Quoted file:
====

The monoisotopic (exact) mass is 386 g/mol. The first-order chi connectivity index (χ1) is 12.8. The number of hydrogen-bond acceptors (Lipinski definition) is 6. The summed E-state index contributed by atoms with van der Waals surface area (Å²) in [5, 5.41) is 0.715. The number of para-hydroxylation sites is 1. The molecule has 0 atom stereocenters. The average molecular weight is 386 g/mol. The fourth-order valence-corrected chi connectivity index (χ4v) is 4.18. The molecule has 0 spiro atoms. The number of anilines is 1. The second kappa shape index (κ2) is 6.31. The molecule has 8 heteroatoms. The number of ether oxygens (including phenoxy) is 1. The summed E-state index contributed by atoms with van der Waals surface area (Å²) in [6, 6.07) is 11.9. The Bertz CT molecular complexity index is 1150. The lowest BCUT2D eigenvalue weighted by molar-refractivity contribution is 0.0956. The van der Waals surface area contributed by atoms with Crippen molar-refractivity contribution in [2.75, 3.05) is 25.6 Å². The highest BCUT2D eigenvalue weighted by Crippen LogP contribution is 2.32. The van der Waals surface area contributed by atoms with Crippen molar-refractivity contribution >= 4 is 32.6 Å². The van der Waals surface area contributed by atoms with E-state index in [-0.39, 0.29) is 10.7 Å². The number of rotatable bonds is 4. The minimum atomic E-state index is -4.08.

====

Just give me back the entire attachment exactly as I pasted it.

The monoisotopic (exact) mass is 386 g/mol. The first-order chi connectivity index (χ1) is 12.8. The number of hydrogen-bond acceptors (Lipinski definition) is 6. The summed E-state index contributed by atoms with van der Waals surface area (Å²) in [5, 5.41) is 0.715. The number of para-hydroxylation sites is 1. The molecule has 0 atom stereocenters. The average molecular weight is 386 g/mol. The fourth-order valence-corrected chi connectivity index (χ4v) is 4.18. The molecule has 0 spiro atoms. The number of anilines is 1. The second kappa shape index (κ2) is 6.31. The molecule has 8 heteroatoms. The number of ether oxygens (including phenoxy) is 1. The summed E-state index contributed by atoms with van der Waals surface area (Å²) in [6, 6.07) is 11.9. The Bertz CT molecular complexity index is 1150. The lowest BCUT2D eigenvalue weighted by molar-refractivity contribution is 0.0956. The van der Waals surface area contributed by atoms with Crippen molar-refractivity contribution in [2.75, 3.05) is 25.6 Å². The highest BCUT2D eigenvalue weighted by Crippen LogP contribution is 2.32. The van der Waals surface area contributed by atoms with Crippen molar-refractivity contribution >= 4 is 32.6 Å². The van der Waals surface area contributed by atoms with E-state index in [-0.39, 0.29) is 10.7 Å². The number of rotatable bonds is 4. The minimum atomic E-state index is -4.08.